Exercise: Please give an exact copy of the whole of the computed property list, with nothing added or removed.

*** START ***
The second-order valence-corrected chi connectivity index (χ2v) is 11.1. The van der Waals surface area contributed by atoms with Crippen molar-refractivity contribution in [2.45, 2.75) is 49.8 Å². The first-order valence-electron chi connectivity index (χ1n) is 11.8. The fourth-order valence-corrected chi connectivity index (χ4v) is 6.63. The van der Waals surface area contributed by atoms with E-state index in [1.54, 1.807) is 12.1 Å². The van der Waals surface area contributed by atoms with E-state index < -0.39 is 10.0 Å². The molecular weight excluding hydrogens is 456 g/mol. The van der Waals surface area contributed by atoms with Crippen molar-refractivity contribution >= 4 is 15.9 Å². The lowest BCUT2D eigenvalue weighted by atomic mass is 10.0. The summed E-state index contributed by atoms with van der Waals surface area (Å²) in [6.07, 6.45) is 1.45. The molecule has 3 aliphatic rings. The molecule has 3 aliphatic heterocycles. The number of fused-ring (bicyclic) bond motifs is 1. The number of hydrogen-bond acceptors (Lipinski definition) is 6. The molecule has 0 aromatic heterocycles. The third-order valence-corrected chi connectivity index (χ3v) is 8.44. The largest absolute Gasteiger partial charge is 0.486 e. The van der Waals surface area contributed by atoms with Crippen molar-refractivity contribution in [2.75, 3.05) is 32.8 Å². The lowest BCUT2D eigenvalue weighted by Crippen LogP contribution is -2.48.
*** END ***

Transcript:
The second-order valence-corrected chi connectivity index (χ2v) is 11.1. The van der Waals surface area contributed by atoms with Crippen molar-refractivity contribution in [2.45, 2.75) is 49.8 Å². The first-order valence-electron chi connectivity index (χ1n) is 11.8. The fourth-order valence-corrected chi connectivity index (χ4v) is 6.63. The van der Waals surface area contributed by atoms with E-state index in [1.54, 1.807) is 12.1 Å². The van der Waals surface area contributed by atoms with E-state index < -0.39 is 10.0 Å². The molecular weight excluding hydrogens is 456 g/mol. The van der Waals surface area contributed by atoms with Crippen molar-refractivity contribution >= 4 is 15.9 Å². The lowest BCUT2D eigenvalue weighted by atomic mass is 10.0. The summed E-state index contributed by atoms with van der Waals surface area (Å²) in [6.07, 6.45) is 1.45. The molecule has 3 aliphatic rings. The molecule has 3 aliphatic heterocycles. The number of fused-ring (bicyclic) bond motifs is 1. The number of hydrogen-bond acceptors (Lipinski definition) is 6. The molecule has 0 aromatic heterocycles. The third-order valence-corrected chi connectivity index (χ3v) is 8.44. The largest absolute Gasteiger partial charge is 0.486 e. The van der Waals surface area contributed by atoms with Crippen molar-refractivity contribution in [2.75, 3.05) is 32.8 Å². The lowest BCUT2D eigenvalue weighted by Crippen LogP contribution is -2.48.